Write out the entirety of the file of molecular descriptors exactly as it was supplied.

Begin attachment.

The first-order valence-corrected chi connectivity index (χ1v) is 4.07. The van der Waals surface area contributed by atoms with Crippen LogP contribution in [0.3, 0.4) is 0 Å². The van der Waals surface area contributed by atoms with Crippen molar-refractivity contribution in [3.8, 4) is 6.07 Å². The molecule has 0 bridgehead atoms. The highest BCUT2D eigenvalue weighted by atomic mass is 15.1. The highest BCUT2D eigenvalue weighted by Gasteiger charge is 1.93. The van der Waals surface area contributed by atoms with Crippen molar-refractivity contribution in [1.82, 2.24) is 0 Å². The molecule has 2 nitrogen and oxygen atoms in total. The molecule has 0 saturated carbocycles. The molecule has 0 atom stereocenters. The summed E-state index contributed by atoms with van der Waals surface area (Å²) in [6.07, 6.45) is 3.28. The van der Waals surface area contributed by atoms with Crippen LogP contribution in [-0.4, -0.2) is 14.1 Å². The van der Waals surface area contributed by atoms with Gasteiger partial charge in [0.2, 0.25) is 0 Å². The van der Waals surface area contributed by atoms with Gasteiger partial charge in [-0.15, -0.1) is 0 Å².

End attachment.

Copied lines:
The first-order valence-corrected chi connectivity index (χ1v) is 4.07. The van der Waals surface area contributed by atoms with Crippen LogP contribution in [0.3, 0.4) is 0 Å². The van der Waals surface area contributed by atoms with Crippen molar-refractivity contribution in [3.8, 4) is 6.07 Å². The molecule has 0 bridgehead atoms. The highest BCUT2D eigenvalue weighted by atomic mass is 15.1. The highest BCUT2D eigenvalue weighted by Gasteiger charge is 1.93. The van der Waals surface area contributed by atoms with Crippen molar-refractivity contribution in [1.82, 2.24) is 0 Å². The molecule has 2 nitrogen and oxygen atoms in total. The molecule has 0 saturated carbocycles. The molecule has 0 atom stereocenters. The summed E-state index contributed by atoms with van der Waals surface area (Å²) in [6.07, 6.45) is 3.28. The van der Waals surface area contributed by atoms with Crippen LogP contribution in [-0.4, -0.2) is 14.1 Å². The van der Waals surface area contributed by atoms with Gasteiger partial charge in [0.2, 0.25) is 0 Å². The van der Waals surface area contributed by atoms with Gasteiger partial charge in [-0.15, -0.1) is 0 Å².